China's Dagong sees lower U.S. rating, no China local debt default

Reuters

By Kevin Yao

BEIJING (Reuters) - The United States may see further sovereign rating downgrades if it fails to improve its debt service capability, although a near-term cut looks unlikely, the head of Chinese credit rating firm Dagong said.

Beijing-based Dagong Global Credit Rating Co grabbed the media spotlight in October by cutting the U.S. rating by one notch to A-minus from A, despite a deal by Congress to raise the government's borrowing ceiling.

"Our rating could be effective for some time. We won't cut the rating at will," Guan Jianzhong, chairman of Beijing-based Dagong, told Reuters in an interview.

"We are very worried about the U.S. economy. The Federal government hasn't unveiled any strategic measures to fundamentally resolve the (debt) problem."

Guan did not say how far the U.S. rating could be cut, but he cited an earlier prediction by an unnamed American analyst that Dagong may slash the rating to B by 2020.

"We don't hope this will happen. But I think the trend of rating cuts does exist if the U.S. debt level continues to rise and its economic fundamentals don't improve," he said.

The Obama administration may be able to raise the debt ceiling again in February, but Washington must find ways to revive growth in the world's largest economy and boost fiscal revenues to fundamentally shore up its debt service capacity, he said.

Dagong sparked controversy in July 2010, when it commenced its sovereign rating research by giving the United States a rating - AA for both local and foreign currency debt - lower than China's AA+ for yuan debt and AAA for its foreign currency debt that has been maintained until now.

It downgraded the U.S. rating on concerns over quantitative easing in November 2010, and cut again in August 2011.

Dagong's ratings are barely watched outside of China, and major international credit agencies classify most countries very differently from the Chinese agency.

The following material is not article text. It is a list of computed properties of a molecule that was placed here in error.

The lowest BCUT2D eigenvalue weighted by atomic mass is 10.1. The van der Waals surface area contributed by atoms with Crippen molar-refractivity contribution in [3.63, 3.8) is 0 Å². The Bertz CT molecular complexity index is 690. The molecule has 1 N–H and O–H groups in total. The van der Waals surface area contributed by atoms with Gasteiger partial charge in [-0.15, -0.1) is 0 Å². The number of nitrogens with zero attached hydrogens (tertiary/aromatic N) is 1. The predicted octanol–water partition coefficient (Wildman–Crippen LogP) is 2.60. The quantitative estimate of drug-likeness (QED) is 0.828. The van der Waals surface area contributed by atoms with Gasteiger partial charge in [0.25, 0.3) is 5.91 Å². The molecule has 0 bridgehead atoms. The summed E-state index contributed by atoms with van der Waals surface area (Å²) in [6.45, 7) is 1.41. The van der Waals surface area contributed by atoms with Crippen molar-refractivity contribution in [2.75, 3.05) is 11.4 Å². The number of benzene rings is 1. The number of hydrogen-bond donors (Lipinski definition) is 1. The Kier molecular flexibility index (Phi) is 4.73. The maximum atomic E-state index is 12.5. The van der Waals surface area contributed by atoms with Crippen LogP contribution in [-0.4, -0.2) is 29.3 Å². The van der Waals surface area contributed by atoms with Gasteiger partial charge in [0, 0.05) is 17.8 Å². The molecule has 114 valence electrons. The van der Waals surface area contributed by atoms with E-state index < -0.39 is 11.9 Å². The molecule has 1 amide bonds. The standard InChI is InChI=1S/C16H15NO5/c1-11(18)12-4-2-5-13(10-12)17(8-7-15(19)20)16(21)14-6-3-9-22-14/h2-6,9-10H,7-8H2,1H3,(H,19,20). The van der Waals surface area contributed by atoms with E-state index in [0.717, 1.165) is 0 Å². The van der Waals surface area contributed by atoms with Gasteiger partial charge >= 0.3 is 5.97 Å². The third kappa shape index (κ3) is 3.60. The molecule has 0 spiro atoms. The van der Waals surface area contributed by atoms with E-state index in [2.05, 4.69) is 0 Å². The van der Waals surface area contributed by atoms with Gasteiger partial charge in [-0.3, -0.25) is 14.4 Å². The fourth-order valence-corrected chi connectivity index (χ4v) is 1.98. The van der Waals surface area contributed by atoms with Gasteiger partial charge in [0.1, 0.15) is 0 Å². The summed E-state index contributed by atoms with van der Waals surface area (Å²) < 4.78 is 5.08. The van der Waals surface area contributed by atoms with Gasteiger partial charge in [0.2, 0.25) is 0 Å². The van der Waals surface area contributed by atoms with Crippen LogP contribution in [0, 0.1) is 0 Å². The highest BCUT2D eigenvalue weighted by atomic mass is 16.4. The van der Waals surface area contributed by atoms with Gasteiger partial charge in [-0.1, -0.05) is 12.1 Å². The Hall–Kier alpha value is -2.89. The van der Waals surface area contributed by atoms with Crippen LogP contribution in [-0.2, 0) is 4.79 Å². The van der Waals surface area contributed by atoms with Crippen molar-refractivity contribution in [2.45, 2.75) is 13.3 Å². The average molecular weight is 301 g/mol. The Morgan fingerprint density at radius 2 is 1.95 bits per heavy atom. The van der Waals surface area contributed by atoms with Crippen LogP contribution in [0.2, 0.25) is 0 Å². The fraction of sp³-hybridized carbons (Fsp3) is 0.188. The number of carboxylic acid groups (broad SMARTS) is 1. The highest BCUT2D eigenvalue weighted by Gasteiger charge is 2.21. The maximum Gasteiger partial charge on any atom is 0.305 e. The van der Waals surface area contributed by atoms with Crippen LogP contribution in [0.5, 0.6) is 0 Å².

Guan called for Beijing to stop channelling the country's foreign currency reserves - the world's largest at $3.66 trillion at the end of September - to avoid suffering from further losses as the dollar falls.

About a third of the war chest of foreign currency reserves is parked in U.S. Treasuries, although China's central bank has been trying to diversify away from dollar assets.

Gang said the government should shift part of the reserves to local companies to let them invest overseas to generate higher returns.

"The United States will not openly default, but it will print huge amounts of dollars to help repay its debt, which is risky," Guan added.

LOCAL DOWNGRADE

In a rare move earlier this year, Dagong downgraded bonds issued by three financing vehicles wholly owned by Chinese cities in provinces of Jilin, Hubei and Jiangxi.

"That was a warning sign on local debt. Their debt payment ability declined and we saw no sign of any quick recovery," he said, without saying whether more of such cuts are in the pipeline.

Guan said the company had paid a price for breaking ranks with local rivals as it lost some customers in a highly competitive market.

Most local government financing firms are set up by local governments to borrow funds to finance local investment projects. Domestic corporate debt defaults are rare with banks or the government stepping in to cover potential losses if a firm gets into trouble.

Guan said the chances of debt defaults by Chinese provinces and cities remain slim as Beijing may flex its fiscal muscle to bail them out, despite growing market fears that slower economic growth could push some to the brink.

"A default could be disastrous. Other local governments may help and the central government will not allow it to default."

The National Audit Office is widely expected to publish the latest data on local debt piles soon amid market fears of a sharp increase from the 10.7 trillion yuan ($1.76 trillion)recorded in 2010.

Guan's long-term ambition is to challenge the dominance of the "big three" global ratings agencies - Standard & Poor's (MHFI.N), Moody's Investors Service (NYS:MCO) and Fitch Ratings (PAR:FIM) - after the global financial crisis resulted in a major loss of faith in the established players.

Dagong is focusing its global expansion in Europe and Asia after its application to enter the U.S. market was rejected by the Securities and Exchange Commission in 2010, Guan said.

Dagong is targeting 5-10 percent of the European market by 2017, seeking to cash in on criticism of the big three ratings agencies after the financial crisis and marry European debt issues with its capital-exporting homeland.

In July, Dagong launched a joint venture - the Universal Credit Rating Group (UCRG) in Hong Kong - with Egan-Jones Ratings Co of the United States, and Russia's RusRating JSC.

The domestic market still generates more than 90 percent of Dagong's annual revenues, he added. Dagong, which is privately owned, was set up in 1994.

"Our goal is to become an internationally renowned rating agency by 2019," Guan said.

(Editing by Jacqueline Wong)

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